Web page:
Four new exhibitions are coming to the McMillan Arts Centre (MAC). Gallery patrons will be able to check out the work of Sheena McCorquodale, Lisa Riehl, Jim Decker and Bille Blue from May 31 to June 26. (Submitted photo)

Four new exhibitions are coming to the McMillan Arts Centre (MAC). Gallery patrons will be able to check out the work of Sheena McCorquodale, Lisa Riehl, Jim Decker and Bille Blue from May 31 to June 26. (Submitted photo)

4 new exhibitions coming to McMillan Arts Centre in Parksville

Artwork on display May 31 to June 26

Four new exhibitions are coming to the McMillan Arts Centre (MAC). Gallery patrons will be able to check out the work of Sheena McCorquodale, Lisa Riehl, Jim Decker and Bille Blue from May 31 to June 26.

WIRED will be McCorquodale’s first solo exhibition of wire sculptures and will feature more than a dozen full-sized figures, along with a collection of smaller wall and table mount figures, displayed in a blacked out room with lighting projected onto the sculptures.

She uses painted galvanized chicken wire to create lifelike sculptures suitable for interior or exterior applications, making them ideal for garden features. McCorquodale has worked as a commercial artist all her adult life in sign design, computer graphics, hand-painted designs, TV set graphics, theatre set and prop design and typography. She has lived in the Qualicum Bay area since 2002. In 2015, she opened the Comfy Cat Kennel and Cathouse Gallery to pursue her love of sculpture.

Riehl’s oil and acrylic painting exhibit, In the Midst of Wonder, features scenes from the Island, from majestic old-growth trees and forests to the beaches of the west coast.

A unique feature of the show are Haiku poems specially crafted to pair with each painting. Through these short Japanese poems, and the phrases she chooses as titles for each of her paintings, Riehl shares what she feels with each scene she has created.

“When I’m working on a canvas, focusing there for hours at a time, it’s like I’m in a meditation, reaching deep down into the core of my being. What I create from there seems to have its own energy,” Riehl said in a news release from the MAC.

Riehl is from Victoria and goes almost everywhere with her camera. Once home in her studio, she uses the photos and the impressions she felt as references for her artwork.

Riehl is self-taught but has learned much from numerous painting workshops. She became an associate member of the Federation of Canadian Artists (FCA) in 2011 and has been in many juried art shows.

Decker is a retired veterinarian living on southern Vancouver Island. As a child growing up on the prairies he was happiest while outside playing in the bushes and fields observing and interacting with nature. This later translated into a keen interest in photography and his current exhibition, Nature’s Bounty.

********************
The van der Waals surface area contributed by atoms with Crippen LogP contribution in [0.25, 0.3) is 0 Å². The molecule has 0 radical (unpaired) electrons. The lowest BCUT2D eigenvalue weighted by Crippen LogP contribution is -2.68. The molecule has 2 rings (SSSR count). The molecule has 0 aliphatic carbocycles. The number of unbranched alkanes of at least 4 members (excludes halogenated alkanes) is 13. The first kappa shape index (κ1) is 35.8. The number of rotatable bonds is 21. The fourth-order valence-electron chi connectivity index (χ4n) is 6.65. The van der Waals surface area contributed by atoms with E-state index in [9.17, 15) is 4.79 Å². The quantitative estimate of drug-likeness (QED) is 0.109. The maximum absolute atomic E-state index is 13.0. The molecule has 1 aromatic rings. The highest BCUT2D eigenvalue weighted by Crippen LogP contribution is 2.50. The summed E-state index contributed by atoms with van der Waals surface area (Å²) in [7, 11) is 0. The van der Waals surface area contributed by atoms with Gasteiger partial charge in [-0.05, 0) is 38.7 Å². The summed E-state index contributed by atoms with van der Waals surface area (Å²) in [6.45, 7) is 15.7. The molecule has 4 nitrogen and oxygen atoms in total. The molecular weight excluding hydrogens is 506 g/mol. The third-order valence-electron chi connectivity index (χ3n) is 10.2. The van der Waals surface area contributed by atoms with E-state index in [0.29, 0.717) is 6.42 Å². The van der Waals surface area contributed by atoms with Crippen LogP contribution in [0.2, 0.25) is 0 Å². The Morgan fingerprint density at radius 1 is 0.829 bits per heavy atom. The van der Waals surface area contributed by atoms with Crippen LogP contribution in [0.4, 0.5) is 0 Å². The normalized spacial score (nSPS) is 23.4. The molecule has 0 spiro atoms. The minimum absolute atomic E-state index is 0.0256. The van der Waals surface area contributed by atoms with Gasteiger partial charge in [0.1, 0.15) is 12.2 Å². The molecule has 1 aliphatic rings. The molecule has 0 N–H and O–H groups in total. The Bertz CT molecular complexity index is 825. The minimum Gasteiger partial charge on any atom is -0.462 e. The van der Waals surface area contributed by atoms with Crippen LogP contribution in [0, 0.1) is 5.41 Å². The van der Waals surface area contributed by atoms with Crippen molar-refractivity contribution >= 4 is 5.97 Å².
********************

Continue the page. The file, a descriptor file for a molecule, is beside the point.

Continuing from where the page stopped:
Coming back to photography in retirement, Decker embraced digital camera technology and also started a new activity, recreational diving.

“This was a whole new world to explore and photograph. I enjoy the challenges posed by photographing subjects underwater as well as the opportunity to capture the images to view later at my leisure,” Decker said.

He enjoys photographing nature — an angry sky, a beautiful sunset or the rolling surf are all examples of Mother Nature’s ever changing conditions that he loves to capture and share with his photos.

Growth & Knowledge displays the path toward finding the style, mood, and concepts that Billie Blue came to incorporate into her art practice. After experimenting with multiple types of mediums and subject matter in art school, Blue began working with watercolour and ink depicting representational subjects. She worked on a series called Contemporary Portraits, in which she created modernized versions of historical paintings.

“While working on this series I used information and findings from my education in Studies in Women and Gender, taking into consideration the objectification of women and the male gaze that felt so catered to in historical portraiture,” Blue said.

The drive to explore narrative artwork and further expand on her illustrative style led Blue to explore animals and settings, experimenting with going beyond standard portraiture. She turned to the realm of children’s books, both new and classic, drawing inspiration from the varied use of lines and bright colour schemes. Eventually, this path led Blue to work on a children’s illustration portfolio.

Growth & Knowledge is an exhibition showing the growth of an artist and the knowledge an artist gathers to move into the path they desire in their practice.

— NEWS Staff, submitted

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